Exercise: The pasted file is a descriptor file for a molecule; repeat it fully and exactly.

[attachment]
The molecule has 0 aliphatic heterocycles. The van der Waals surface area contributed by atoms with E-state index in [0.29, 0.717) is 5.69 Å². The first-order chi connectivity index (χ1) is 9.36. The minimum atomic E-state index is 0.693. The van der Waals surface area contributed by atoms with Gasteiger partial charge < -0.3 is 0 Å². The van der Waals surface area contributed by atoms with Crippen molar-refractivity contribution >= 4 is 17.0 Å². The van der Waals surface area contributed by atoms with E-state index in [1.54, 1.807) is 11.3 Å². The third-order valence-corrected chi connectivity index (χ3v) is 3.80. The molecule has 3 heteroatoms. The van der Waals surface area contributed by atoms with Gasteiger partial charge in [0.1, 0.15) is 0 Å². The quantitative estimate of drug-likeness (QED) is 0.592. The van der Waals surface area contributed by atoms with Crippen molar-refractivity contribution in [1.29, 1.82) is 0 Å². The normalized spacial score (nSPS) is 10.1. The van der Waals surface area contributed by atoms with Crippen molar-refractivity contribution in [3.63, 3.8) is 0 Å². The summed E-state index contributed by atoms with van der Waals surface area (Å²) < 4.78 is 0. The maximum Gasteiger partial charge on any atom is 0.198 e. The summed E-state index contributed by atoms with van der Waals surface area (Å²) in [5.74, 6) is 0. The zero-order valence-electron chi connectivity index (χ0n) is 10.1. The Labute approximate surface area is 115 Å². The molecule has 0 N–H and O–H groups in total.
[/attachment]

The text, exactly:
The molecule has 0 aliphatic heterocycles. The van der Waals surface area contributed by atoms with E-state index in [0.29, 0.717) is 5.69 Å². The first-order chi connectivity index (χ1) is 9.36. The minimum atomic E-state index is 0.693. The van der Waals surface area contributed by atoms with Gasteiger partial charge < -0.3 is 0 Å². The van der Waals surface area contributed by atoms with Crippen molar-refractivity contribution >= 4 is 17.0 Å². The van der Waals surface area contributed by atoms with E-state index in [1.54, 1.807) is 11.3 Å². The third-order valence-corrected chi connectivity index (χ3v) is 3.80. The molecule has 3 heteroatoms. The van der Waals surface area contributed by atoms with Gasteiger partial charge in [0.1, 0.15) is 0 Å². The quantitative estimate of drug-likeness (QED) is 0.592. The van der Waals surface area contributed by atoms with Crippen molar-refractivity contribution in [1.29, 1.82) is 0 Å². The normalized spacial score (nSPS) is 10.1. The van der Waals surface area contributed by atoms with Crippen molar-refractivity contribution in [3.63, 3.8) is 0 Å². The summed E-state index contributed by atoms with van der Waals surface area (Å²) < 4.78 is 0. The maximum Gasteiger partial charge on any atom is 0.198 e. The summed E-state index contributed by atoms with van der Waals surface area (Å²) in [5.74, 6) is 0. The zero-order valence-electron chi connectivity index (χ0n) is 10.1. The Labute approximate surface area is 115 Å². The molecule has 0 N–H and O–H groups in total.